Magazine Review: If May 1961 managing editor Frederik Pohl
If was a science fiction magazine that ran from 1952 to 1974. It was considered a “second tier” magazine due to frequently low sales, but that should not be confused with “second-rate.” By 1961, If had become a sister magazine to Galaxy, publishing in alternate months. Under editor Frederik Pohl, this magazine tended to publish newer writers and more experimental stories, while Galaxy on average worked more with popular established authors. The cover for the May 1961 issue is “The Commuters” by Jack Gaughan, which has nothing to do with any of the stories.
The lead story is “That’s How It Goes” by J.T. McIntosh. An overpopulated Earth needs millions of colonists for new worlds. But it’s only hundred thousands who volunteer. So most colonists are those who’ve broken laws or rules. Serious criminals are sent to hellholes like Roc, which is almost certain death. But for relatively pleasant worlds like Aperdui, which just needs a lot of hard work, any rulebreaker will do.
Thus the seven candidates in the colony office are an actress who wore a see-through nightie on screen, two gluttons, a man who made too many shoes for his quota, a fellow who took a call from his girlfriend and let a food vat die, his girlfriend and the phone operator who let the call go through. The operator gets a temporary stay, but the rest are shipped off to the new planet to start a farm.
One of the gluttons kills himself because he can’t face life on just enough food to work, and is replaced by an experienced farmer. We follow the fortunes of the group through their ups and downs, some succeeding and making Aperdui a decent place to live, others dealing with heartbreak.
At the end, one of the colonists becomes a recruiter back on Earth, facing the same sort of involuntary exportees he once was. There’s a picture of a woman skinny-dipping in the distance, her back turned towards the “camera.” Notably absent from the story is the notion that Earth should perhaps limit its population by other means than emigration.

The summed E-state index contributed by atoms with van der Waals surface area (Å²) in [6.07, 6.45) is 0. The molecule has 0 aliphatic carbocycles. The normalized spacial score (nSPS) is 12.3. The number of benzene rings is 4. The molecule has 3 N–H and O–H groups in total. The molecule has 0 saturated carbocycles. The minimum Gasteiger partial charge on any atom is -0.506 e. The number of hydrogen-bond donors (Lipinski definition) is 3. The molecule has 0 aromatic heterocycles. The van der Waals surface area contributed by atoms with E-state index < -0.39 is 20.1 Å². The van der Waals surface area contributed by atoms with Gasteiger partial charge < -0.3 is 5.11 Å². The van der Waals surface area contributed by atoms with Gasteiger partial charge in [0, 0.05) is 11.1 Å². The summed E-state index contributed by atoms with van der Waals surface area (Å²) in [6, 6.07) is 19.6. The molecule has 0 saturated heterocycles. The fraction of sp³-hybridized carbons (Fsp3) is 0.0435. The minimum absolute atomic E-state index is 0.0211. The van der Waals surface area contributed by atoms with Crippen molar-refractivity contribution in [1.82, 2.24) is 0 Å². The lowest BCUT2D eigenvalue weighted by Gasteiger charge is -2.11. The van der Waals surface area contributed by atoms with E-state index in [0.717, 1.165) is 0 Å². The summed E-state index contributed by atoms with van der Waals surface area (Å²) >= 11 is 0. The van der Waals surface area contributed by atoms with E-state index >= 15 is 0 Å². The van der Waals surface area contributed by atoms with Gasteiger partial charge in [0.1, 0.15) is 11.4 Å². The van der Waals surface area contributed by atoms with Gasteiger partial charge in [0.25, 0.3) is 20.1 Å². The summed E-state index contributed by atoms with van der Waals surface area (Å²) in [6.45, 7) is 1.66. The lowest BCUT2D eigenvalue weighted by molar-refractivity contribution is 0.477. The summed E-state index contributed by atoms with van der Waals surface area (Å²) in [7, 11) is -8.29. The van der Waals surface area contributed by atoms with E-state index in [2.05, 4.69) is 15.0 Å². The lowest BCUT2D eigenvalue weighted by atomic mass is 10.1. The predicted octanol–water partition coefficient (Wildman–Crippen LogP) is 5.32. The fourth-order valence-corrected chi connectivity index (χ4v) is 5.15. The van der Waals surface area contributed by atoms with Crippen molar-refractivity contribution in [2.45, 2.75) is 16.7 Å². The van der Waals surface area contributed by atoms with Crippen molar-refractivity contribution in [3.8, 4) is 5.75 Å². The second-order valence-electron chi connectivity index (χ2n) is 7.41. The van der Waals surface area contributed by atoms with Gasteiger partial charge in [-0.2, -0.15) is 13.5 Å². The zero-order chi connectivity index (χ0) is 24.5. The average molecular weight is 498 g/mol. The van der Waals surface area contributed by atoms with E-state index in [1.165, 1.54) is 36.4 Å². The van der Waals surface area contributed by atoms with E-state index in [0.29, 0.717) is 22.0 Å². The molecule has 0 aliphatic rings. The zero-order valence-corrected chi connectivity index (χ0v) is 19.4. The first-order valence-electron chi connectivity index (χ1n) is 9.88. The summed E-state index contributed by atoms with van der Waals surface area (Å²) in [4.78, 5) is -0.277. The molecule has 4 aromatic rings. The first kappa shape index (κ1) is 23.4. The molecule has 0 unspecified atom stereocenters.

“Out of Mind” by William W. Stuart concerns a control freak bureaucrat who takes a “vacation” on a planet where the natives have illusion powers that make the place seem ideal, whatever that means to the individual viewer. Many visitors never leave. But Screed is ready with anti-illusion pills and a satellite that will disrupt the natives’ powers. He’ll soon have them whipped into shape as a proper member of the galactic civilization!
Much of the story is Screed being set up to think it’s his idea to go to the planet. It’s pretty clear his wife (who he allots fifteen minutes of scheduled sex a week) is in on the scam. It’s a well-deserved fate, but the ending is telegraphed.
“A Science Faction Story” by Theodore Sturgeon is an article on making money from going to space. Specifically, the then-new idea of communications satellites, a business opportunity that can only be achieved through spaceflight, as opposed to being (Earth activity) in SPACE!